Review: Hamilton by touring company
by Brian Paul Scipione


"The tension was palpable. . . ."


We're all familiar with the phrase, and that was certainly the case among the audience waiting for the show to begin at the Bass Concert Hall on December 8.


(via Texas Performing Arts)


The stage set with stairs, risers, shipping ropes, and balconies was starkly simple, its texture complexly detailed with time-worn grey bricks and weathered wood. It was later revealed to be a rotating stage which gave the small space behind the proscenium arch a three-dimensional vibrancy. This balancing act between simplicity and complexity continued throughout the performance. The music jumps between full orchestra to a single piano or guitar. The stage is full of dancing and celebration that fades to a  spotlight highlighting a single actor. And the music is either lyrically intricate and delivered at staccato pace or slow and mournful, focusing on a single sentiment. The sparse set elements contrasted with the explosive movement of the choreography. The audience’s gaze was constantly drawn to the actors' actions in what felt like a voyeuristic context, a distinctly Sleep No More vibe.


(via Texas Performing Arts)The highlight of this touring production is the multitude of ways it differs from a frozen-in-time movie version of the original cast. The original, indubitably a modern classic, has a cult-like following despite being only half a decade old. The original stagiing won eleven Tony Awards and the 2016 Pulitzer Prize for Drama. It re-cemented a giant historical figure as a modern-day romantic, a counterculture hero, especially significant now because of the current political atmosphere of distrust of government. Alexander Hamilton’s story is here re-framed as that of a man who lives for his personal integrity and love for his country. He's no patriot for patriotism’s sake. He's a Greek tragic hero bought down not by hubris but rather by his humility. Even when he crosses political lines to support his past enemy Jefferson, he's presented as loyal to the truth as he sees it, a man especially adverse to being depicted as an opportunist mugwump.


Considering the work’s many adoring and devout followers, this touring production of Hamilton could easily have been executed as a by-the-numbers reproduction of the original. It is not. Director Thomas Kail, like an excellent band leader, has assembled a cast of performers in which each brings a little (or a lot!) of their own thing to the production.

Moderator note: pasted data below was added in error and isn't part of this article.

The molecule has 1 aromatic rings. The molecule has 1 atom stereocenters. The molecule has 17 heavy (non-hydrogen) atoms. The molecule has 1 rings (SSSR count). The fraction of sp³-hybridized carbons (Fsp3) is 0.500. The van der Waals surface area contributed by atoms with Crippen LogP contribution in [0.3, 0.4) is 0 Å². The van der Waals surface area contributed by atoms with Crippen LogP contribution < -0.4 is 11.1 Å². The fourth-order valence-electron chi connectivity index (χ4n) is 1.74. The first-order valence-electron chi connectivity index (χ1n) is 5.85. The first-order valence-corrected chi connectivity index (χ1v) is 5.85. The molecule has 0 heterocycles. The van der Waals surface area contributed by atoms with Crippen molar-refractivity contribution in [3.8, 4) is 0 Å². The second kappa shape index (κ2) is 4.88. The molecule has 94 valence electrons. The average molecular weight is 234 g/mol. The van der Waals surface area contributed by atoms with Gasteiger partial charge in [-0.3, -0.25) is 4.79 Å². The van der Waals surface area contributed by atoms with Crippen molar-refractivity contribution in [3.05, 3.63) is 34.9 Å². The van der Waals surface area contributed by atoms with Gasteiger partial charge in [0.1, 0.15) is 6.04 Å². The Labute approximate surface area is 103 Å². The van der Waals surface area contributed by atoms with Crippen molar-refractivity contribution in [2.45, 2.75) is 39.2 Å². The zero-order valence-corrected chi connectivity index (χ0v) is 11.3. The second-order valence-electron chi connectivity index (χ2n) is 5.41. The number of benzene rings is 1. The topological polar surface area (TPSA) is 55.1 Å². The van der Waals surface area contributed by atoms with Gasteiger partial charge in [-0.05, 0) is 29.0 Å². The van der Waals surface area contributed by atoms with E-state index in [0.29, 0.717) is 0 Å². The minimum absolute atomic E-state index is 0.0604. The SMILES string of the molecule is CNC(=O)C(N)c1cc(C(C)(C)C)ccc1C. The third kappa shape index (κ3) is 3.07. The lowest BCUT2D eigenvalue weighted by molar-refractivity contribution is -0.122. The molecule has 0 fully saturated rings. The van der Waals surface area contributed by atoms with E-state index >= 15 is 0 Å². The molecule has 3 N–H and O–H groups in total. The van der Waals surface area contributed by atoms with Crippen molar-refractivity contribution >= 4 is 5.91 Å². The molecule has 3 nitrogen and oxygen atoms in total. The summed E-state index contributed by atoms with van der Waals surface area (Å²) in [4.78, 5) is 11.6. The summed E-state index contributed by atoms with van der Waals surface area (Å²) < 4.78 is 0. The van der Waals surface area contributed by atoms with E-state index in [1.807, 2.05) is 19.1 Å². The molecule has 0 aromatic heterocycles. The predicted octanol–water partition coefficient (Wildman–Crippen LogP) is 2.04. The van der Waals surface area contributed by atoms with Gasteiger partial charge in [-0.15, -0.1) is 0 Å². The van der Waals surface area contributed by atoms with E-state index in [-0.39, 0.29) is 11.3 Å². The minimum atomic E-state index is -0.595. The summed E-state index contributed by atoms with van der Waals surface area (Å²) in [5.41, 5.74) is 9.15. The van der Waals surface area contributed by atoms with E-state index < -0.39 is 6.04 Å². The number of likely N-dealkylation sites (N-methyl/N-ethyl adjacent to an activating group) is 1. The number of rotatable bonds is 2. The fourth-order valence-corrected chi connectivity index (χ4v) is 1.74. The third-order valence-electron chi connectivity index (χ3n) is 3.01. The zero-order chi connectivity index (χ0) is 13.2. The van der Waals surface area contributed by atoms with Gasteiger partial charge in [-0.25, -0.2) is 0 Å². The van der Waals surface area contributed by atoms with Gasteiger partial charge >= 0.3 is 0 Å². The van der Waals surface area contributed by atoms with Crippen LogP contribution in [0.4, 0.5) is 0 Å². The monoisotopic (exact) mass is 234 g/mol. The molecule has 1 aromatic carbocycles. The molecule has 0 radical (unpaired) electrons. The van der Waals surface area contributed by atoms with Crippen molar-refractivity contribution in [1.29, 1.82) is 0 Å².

From the first song the pace seemed slower than in the original, with more emphasis on the characters' swagger than on their musical virtuosity. This approach gave performances an authentic and beguiling spontaneity that was enhanced by the energy of the live orchestra. The musical arrangements had an improvisational air like that of the house band of a beatnik jazz café. Songs evoked many famous hip-hop acts, including Tribe Called Quest, CeeLo Green, Diggable Planets, and De La Soul. The musical tempo seemed to follow the vocal lines rather than the other way around, the more familiar approach of classical musicals.



(via Texas Performing Arts)


Performers’ accents were entrancing. Edred Utomi’s accent as Hamilton was brusque and brawling. David Park’s French accent as Lafayette was hilarious without being clichéd, and his later accent as Jefferson was unctuous and arrogant, perfectly defining the character. Peter Matthew Smith as King George had the advantage of playing a fan favorite, but that didn't stop him from redefining the role by alternating between posh and cockney accents throughout. When the King loses control of his emotions, that cockney accent breaks out like a Tourette’s symptom outburst, a choice deepened the the character’s madness and made him seem not merely eccentric but dangerously bi-polar.



(via Texas Performing Arts)



Zoe Jensen as Eliza Hamilton has an incredible range and a deeply beautiful voice. Her singing was far more than a pleasant respite from the hip-hop informed tunes; it induced goosebumps. Her rendition of “Burn” is worth the entire price of admission.


This production is certainly worth the wait. It's a treat to old and new fans alike.



Click HERE to view digital version of Texas Performing Arts' entire program for Hamilton

by Lin-Manuel Miranda
touring company

May 28 - June 16, 2019
Bass Concert Hall
2350 Robert Dedman Drive
Austin, TX, 78712

Tickets available via Broadway in Austin.